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The ERIC/OSEP Special Project

OSEP, Ideas that Work

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Development funded by the U.S. Office of Special Education Programs


Put on Your Listening Ears:
Students Speak Out on Inclusion

A synthesis of 20 studies indicates that students with disabilities in inclusive classrooms want the same activities, books, homework, grading criteria and grouping as their peers without disabilities. Students without disabilities agreed, citing fairness as their main reason. One very significant finding indicated that most general education students do not see instructional accommodations for students with learning disabilities as problematic. These findings dispute the notions teachers sometimes have regarding students' perceptions of accommodations as being "unfair."

This recent analysis funded by the U.S. Office of Special Educational Programs and conducted by researchers at the University of Miami and the University of Texas, Austin, included 4,659 students' grades K-12. Of the 4,659 students in the 20 studies surveyed, 760 were identified as have learning disabilities.

Qualitative interviews and surveys were the primary sources of data. An analytic method requiring sensitivity analysis was applied for summarizing findings. Seven categories of findings were generated in a cross-study analysis: Grading Practices, Homework, Assignment Routines, Helping Practices, Instructional Practices, Grouping Arrangements and Adaptations.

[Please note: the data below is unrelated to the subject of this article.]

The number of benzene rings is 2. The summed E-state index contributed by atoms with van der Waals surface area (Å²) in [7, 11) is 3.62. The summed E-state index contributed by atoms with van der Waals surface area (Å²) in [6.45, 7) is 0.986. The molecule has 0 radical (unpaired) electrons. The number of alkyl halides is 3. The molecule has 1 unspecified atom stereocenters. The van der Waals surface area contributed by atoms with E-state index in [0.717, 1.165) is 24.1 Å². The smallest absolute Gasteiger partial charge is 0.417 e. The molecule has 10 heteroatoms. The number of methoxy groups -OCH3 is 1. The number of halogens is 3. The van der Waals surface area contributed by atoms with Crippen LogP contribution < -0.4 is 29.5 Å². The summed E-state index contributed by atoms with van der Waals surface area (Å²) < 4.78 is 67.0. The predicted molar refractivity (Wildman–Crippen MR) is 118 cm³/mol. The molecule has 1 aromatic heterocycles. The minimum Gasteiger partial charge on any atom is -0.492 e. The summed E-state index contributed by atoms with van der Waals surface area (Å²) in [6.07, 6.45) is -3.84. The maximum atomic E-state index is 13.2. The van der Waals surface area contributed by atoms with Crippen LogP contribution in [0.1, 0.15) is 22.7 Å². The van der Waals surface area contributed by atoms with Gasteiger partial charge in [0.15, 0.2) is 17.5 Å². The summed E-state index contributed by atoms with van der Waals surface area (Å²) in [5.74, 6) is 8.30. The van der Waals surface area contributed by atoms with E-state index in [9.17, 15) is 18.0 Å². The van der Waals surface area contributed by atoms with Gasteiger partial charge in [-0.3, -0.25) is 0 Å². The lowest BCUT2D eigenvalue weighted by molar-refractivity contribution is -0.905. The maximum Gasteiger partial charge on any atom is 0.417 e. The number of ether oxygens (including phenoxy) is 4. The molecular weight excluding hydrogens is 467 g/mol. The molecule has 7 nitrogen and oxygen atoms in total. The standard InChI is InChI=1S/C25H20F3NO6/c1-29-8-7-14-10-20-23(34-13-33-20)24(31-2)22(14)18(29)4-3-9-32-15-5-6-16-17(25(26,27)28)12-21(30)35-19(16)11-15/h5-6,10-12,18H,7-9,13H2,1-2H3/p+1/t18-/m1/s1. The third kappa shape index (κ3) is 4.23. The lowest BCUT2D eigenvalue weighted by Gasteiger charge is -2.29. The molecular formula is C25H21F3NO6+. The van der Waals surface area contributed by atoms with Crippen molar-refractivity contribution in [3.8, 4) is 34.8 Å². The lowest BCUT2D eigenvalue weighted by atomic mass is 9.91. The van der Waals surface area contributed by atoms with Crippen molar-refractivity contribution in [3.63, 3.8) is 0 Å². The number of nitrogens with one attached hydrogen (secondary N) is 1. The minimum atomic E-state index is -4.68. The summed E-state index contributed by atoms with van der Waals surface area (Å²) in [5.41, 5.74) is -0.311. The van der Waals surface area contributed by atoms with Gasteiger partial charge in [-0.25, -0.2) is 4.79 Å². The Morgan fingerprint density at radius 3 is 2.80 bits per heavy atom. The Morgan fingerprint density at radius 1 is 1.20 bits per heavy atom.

All students agreed that good instructional practices include:

  • Recognition of learning styles and rates
  • Slowing down instructional pace when indicated
  • Clear explanations of concepts and assignments
  • Instruction in learning strategies
  • Use of multiple strategies for teaching

Overall, students preferred an active learning style, mixed grouping, opportunities for peer tutoring, consistency, and equality.

For more information about this study, see "Students' Perceptions of Instruction in Inclusion Classrooms: Implications for Students with Learning Disabilities" by Janette K. Klingner, University of Miami, Sharon Vaughn, University of Texas, Austin Exceptional Children, v. 66, n. 1, Fall 1999.

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Last updated: February 28, 2000

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